In the regular walk we can rewrite that as Lambda/Tau times T. That lambda/tau here has a special name: the speed. In a random walk, the constant of proportionality is lambda^2/tau.
This constant lambda squared/Tau, which has dimensions of length squared/time, is the diffusion constant D.
Let's see how "fast" a random walk goes, in comparison with a regular walk.
Suppose that the molecule has to cross the narrow gap between two neurons, a synaptic cleft, which has width L. If we wait long enough, until
How long do we wait on average? Until “t” here is about L^2 / D. Thus, the "speed" of the random walk is something like the distance divided by this time t, and that time t is the distance squared divided by the diffusion constant. So this speed is the diffusion constant divided by distance.
Again we see the fundamental difference between a regular and a random walk. A regular walk has a constant speed here of lambda over tau, as long as lambda and tau don't change. In contrast, in a random walk, the speed is inversely proportional to the gap L.
Chapter 2: Fick's Law
This result explains the structure of Fick's Law for the flux of stuff. Flux is particles per area per time.
Flux, say's Fick's law, equals the diffusion constant times the concentration gradient dn/dx, where n is the concentration.
How are the flux and diffusion velocity connected?
Well flux is also equal to the concentration n times the speed. And here the speed is D/L.
But where did the dx here and the dn here come from? What do those have to do with n and L?
Imagine two regions. One with concentration n1 and another with concentration n2, separated by a distance delta x.
So this is the concentration of neurotransmitter here at one end and concentration of neurotransmitter here at the other end of say, a gap. We could use this same model for oxygen in a circulatory system.
Then the flux in one direction is this and in the reverse direction, it's this. The net flux is n2-n1 times D/delta x.
So we've explained the d and the delta x in Fick's law over here. What about the dn? Well n2-n1 is the difference in n, or just dn, so this piece here is dn. This is dx, and this is D.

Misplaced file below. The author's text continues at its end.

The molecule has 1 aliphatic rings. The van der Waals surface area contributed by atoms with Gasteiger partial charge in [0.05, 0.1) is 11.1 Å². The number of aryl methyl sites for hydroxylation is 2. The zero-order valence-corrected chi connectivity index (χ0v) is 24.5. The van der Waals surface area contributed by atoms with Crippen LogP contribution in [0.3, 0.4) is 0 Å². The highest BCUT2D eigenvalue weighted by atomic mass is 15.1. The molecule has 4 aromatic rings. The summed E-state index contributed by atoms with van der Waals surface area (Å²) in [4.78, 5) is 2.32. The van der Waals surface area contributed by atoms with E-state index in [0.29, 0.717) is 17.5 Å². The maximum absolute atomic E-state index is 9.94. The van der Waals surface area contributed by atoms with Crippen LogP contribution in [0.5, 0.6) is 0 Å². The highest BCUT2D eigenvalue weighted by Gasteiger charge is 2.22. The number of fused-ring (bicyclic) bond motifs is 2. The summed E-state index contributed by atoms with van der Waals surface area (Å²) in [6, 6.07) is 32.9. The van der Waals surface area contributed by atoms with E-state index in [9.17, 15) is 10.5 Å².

So we arrive at Fick's Law based on the realization that flux is concentration times speed, and the speed here in a random walk is the diffusion constant divided by L. And that's why you wear a coat, rather than a thin shirt, in the winter. The thin shirt has a dx of maybe 2 mm. But the winter coat may be 2 cm thick.
That reduces the heat flux by a factor of 10 through your coat compared to the shirt. And you can stay warm just using the heat produced by your basal metabolism – about 100 Watts.
For our final calculations, let's return to the neurotransmitter and then discuss circulatory systems.
How long would it take a neurotransmitter molecule to diffuse across a 20 nm synaptic cleft? The diffusion constant for a typical neurotransmitter molecule wandering in water, which is mostly what's in between neurons, is about 10^-10 m^2/s.
Pause the video here and make your estimate of the time.
You should have found that the time is about 4 microseconds.
Is that time short or long? It's short, because it's much smaller than, say, the rise time of a nerve signal or the timing accuracy of nerve signals. Over the short distance of the synaptic cleft, diffusion is a fast and efficient way to transport molecules.
How does this analysis apply to a circulatory system? Imagine a big organism, say you or me, but without a circulatory system.
How long would oxygen need to diffuse from the lung to a leg muscle say, one meter away?
That's where the oxygen is needed to burn glucose and produce energy. Oxygen, a small molecule, has a slightly higher diffusion constant than a neurotransmitter molecule does–D is roughly 1x10^-9 meters squared/sec.
Pause the video and make your estimate of the diffusion time.
You should have found that the diffusion time is roughly…10 to the ninth seconds!
That's roughly 30 years! Over long distances, diffusion is a lousy method of transport!
That's why we need a circulatory system. Using a dense network of capillaries, the circulatory system brings oxygen-rich blood near every cell...and only then, when the remaining distance is tiny, does it let diffusion finish the job!
In this video, we saw how a random walk, which is the process underlying diffusion, is fundamentally different from a regular walk, and how that difference explains the structure of Fick's law and allows us to estimate diffusion times.
The moral is that we live and breathe based on the random walk, whose physics we can understand with a simple number line and moments of distributions.
It is highly recommended that the video is paused when prompted so that students are able to attempt the activities on their own and then check their solutions against the video.
During the video, students will: